“Individualism and Community as Contested Rhetorics in the Catholic New Evangelization Movement” appeared this month in the Review of Religious Research. Authored by one of our contributors, Mike McCallion, and Benjamin Bennett-Carpenter and David Maines, the paper explores growing tensions between “New Evangelization Catholics” and “Vatican II Catholics” in ministry leadership in the Archdiocese of Detroit (AOD). Below is my brief summary of the article:
McCallion et al. undertook a two-year project in the AOD to investigate the New Evangelization (NE), an intra-ecclesial movement that “seeks to bring about renewed commitment among Catholics toward their faith as well as encourage non-members to join the church.” Field data was collected over two years at NE meetings, workshops, and classes at three AOD sites: the archdiocesan central services, the archdiocesan seminary, and two parishes (considered as one site). The authors attended various functions at each of the three sites, such as NE workshops hosted by the archdiocesan central services, courses at Sacred Heart Seminary in their Licentiate in Sacred Theology program in the New Evangelization (NE STL degree), and activities with parish NE committees.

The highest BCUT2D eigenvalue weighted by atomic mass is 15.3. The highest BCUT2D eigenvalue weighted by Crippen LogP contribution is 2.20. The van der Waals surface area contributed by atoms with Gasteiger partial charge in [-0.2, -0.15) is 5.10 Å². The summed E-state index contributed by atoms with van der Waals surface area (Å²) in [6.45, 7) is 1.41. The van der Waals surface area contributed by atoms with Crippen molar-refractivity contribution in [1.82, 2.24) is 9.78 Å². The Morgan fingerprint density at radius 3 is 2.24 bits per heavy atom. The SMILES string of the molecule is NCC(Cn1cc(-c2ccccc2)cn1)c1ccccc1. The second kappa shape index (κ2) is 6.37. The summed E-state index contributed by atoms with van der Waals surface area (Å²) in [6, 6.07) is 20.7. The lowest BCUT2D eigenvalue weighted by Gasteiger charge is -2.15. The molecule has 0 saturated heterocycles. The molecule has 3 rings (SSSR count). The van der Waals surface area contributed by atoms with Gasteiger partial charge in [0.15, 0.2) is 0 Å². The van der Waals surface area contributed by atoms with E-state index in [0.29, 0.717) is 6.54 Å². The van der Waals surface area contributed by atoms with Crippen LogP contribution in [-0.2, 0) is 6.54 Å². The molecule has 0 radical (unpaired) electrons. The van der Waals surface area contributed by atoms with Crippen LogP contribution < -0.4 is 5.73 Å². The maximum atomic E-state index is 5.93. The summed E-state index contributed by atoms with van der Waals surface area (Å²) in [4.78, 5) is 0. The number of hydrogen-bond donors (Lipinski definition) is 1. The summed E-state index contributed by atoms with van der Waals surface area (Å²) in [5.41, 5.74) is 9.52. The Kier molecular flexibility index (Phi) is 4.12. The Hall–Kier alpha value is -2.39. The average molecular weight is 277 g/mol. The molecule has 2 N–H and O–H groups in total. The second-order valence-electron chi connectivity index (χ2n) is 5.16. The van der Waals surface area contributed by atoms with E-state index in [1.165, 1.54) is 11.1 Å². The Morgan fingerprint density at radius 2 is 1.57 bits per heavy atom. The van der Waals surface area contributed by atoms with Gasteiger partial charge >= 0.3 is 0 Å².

Analyzing rhetoric advanced formally, in AOD NE training materials, speeches and publications, and informally, in interviews with attendees and observation of “behind the scenes” talk among ministry professionals, palpable tensions surfaced whenever NE professionals disseminated their message. While it found a receptive audience among some attendees, others responded with indifference or vehement opposition. The authors explain these tensions by theorizing two competing, ideal ‘types’ of ministers in the AOD (and presumably in the wider Church): “New Evangelization Catholics and “Vatican II Catholics.” Resistance to NE rhetoric tended to come from Vatican II Catholics, that is, pastors, DREs, professors, and lay leaders who received their theological orientation from the Second Vatican Council rather than from the NE movement. Comparing the rhetoric of NE and Vatican II Catholics, the authors suggest that the competing rhetoric of NE and Vatican II ministry professionals offers a new, uniquely Catholic example of the long-standing American debate on the relative merits of individual versus community value priorities.